“Flatfoots?”


“The dicks.  I’m on the lam from everyone.”


“How come?”


She laughed and then began to hack like a smoker.  “I know too much, honey.  Clark, Charlie, Errol, even Bogey."  She winked.  "Knew ‘em all, better than most.”


“How did you become a madam?” I asked.


“Got lucky, I guess.  Hollywood in the twenties, you couldn’t beat it.  And the thirties, even better.  Then this whacky war.  And they blame Hollywood.”


“Who?”


“That horse’s ass U.S. Senator, says Hollywood is responsible for getting America into the war.  War Fever, he calls it. They are lovers in Hollywood, not fighters.  Trust me, I know.  But it brings heat on Hollywood.  Everyone digging for something.  Before ya know it, they’re onto me.  Someone yakked.  And Mayer freaks.”


“The Mayor?”


She whooped.  “That’s funny!  Yep, I had a mayor too, as a john.  Nah, I’m talking about The Old Gray Mayer—LB.”


“Who?


“Jeez!  Louis B. Mayer!  You haven’t heard of MGM?  He had his own brothel to serve his own studio actors, keep their shenanigans outta the rags.  Even Louella and Hedda don’t know about that.  I ran it for him.”  She winked.  “My hookers—real sweet patooties. He’s afraid I’m gonna bleed him.”


“You’re talking too much,” hissed her companion.  “You’re gonna get plugged, you keep this up.”


“Leave me alone, grease-ball.”


“Can’t.”  He shook his head.  “I gotta protect you.”


"You’re packin’ heat—so whatsa problem?”

He glanced at the solitary guy who hadn’t moved a muscle, aside from an occasional facial twitch.


“Just a joe,” she said.  “You got the heebie-jeebies—don’t blow your wig.  I’m sick of this crap.  Why should I be the one whose gotta run and hide?”


“We’ve been through this,” hissed her companion.  “It’s not safe.”


“Not safe?  For who?  They’re the ones who should be hiding, not me!  I's just providing a service.  LB continues to do as he does and I’m out east freezing my butt off.  It ain’t fair.  I’m paying for everyone else’s brodie.”


And I’m sitting here, thinking, why aren’t they charging admission for this? 


“Let’s talk about it back at the hotel,” he said.

“I’m sick of being stuck in a hotel room!” she shrilled.  “I’m sick of this apple.  Maybe I’ll just go back.  That’s what I’ll do, get on a bus and show up at the studio, teach LB a lesson!  Whattaya think about that, buster?”


Her companion shriveled in his stool, shaking his head.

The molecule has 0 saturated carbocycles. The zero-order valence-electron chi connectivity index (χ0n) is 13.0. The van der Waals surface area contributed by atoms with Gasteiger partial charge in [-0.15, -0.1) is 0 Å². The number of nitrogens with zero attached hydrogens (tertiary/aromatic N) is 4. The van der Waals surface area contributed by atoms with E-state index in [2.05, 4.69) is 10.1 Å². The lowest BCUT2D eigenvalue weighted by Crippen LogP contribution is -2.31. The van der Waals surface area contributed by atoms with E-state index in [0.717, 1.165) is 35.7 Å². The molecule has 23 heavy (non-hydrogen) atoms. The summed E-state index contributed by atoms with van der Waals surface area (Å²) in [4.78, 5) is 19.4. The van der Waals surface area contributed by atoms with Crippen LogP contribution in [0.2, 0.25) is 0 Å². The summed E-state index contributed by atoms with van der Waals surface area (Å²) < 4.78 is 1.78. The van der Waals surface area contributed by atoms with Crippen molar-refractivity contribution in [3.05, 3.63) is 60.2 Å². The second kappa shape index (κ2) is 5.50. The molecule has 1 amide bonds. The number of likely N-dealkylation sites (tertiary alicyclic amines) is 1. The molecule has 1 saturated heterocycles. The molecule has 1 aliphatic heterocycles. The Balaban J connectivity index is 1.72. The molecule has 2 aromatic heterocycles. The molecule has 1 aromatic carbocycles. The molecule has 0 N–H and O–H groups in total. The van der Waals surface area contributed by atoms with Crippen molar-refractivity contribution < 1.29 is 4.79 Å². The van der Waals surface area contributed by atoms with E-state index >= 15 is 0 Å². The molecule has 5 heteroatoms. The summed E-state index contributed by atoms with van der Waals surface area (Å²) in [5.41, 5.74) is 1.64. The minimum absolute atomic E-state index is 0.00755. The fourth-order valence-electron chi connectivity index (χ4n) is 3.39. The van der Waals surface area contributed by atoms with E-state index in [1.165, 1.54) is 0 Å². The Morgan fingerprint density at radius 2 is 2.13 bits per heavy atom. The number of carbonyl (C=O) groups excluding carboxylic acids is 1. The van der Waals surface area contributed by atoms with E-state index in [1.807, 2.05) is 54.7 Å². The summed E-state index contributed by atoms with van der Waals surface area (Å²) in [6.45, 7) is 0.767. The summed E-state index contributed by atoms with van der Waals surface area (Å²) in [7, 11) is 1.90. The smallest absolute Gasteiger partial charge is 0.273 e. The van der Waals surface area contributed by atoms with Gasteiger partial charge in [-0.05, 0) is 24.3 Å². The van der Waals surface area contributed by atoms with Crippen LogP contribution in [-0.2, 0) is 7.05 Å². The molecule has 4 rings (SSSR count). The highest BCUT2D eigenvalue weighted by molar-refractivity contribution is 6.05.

“Louella or Hedda will protect me.  Or maybe I’ll just go to the coppers.  Tell the truth about Louis B and Clark and Charlie and Jimmy too.  Maybe I’ll…”


Out the corner of my eye, I caught the solitary figure abruptly move his right arm, dipping his hand into the lower front pocket of his jacket.  From it, he plucked a snub nosed revolver.  His hand trembled slightly as he raised the weapon and pointed it at the redhead.


“Oh good Lord!” she shrieked.  “He’s got a rod!”


Her companion reached to his waist, presumably for his own firearm; the solitary figure altered his aim from the redhead to the other man.


Blam-blam-blam!  


He fired three shots in succession, all three hitting their mark.  Propelled by these blasts, the victim fell backwards, flapping his arms, crashing through the plate-glass window, shards of glass everywhere.


The redhead now cowered under the counter, screeching for help.  


The triggerman rounded the corner and aimed at her from close range.  

    
Blam!  

The server scampered out the back, but I sat mesmerized by this dramatic turn of events and watched as the shooter stooped to check the woman’s pulse before firing another shot—blam! —directly into her brain.

This exhibition is definitely not for kids, I thought to myself.


The killer stood and calmly straightened himself before catching my eye.


Assuming the show was over, I clapped my hands. 

“Amazing,” I said.

He raised his revolver and pointed it directly at me. 


I gestured at myself with both arms. “You’re going to shoot  the audience?” I said, somewhat amused.


I saw the flash from the barrel before I heard the blam!


And then all was dark.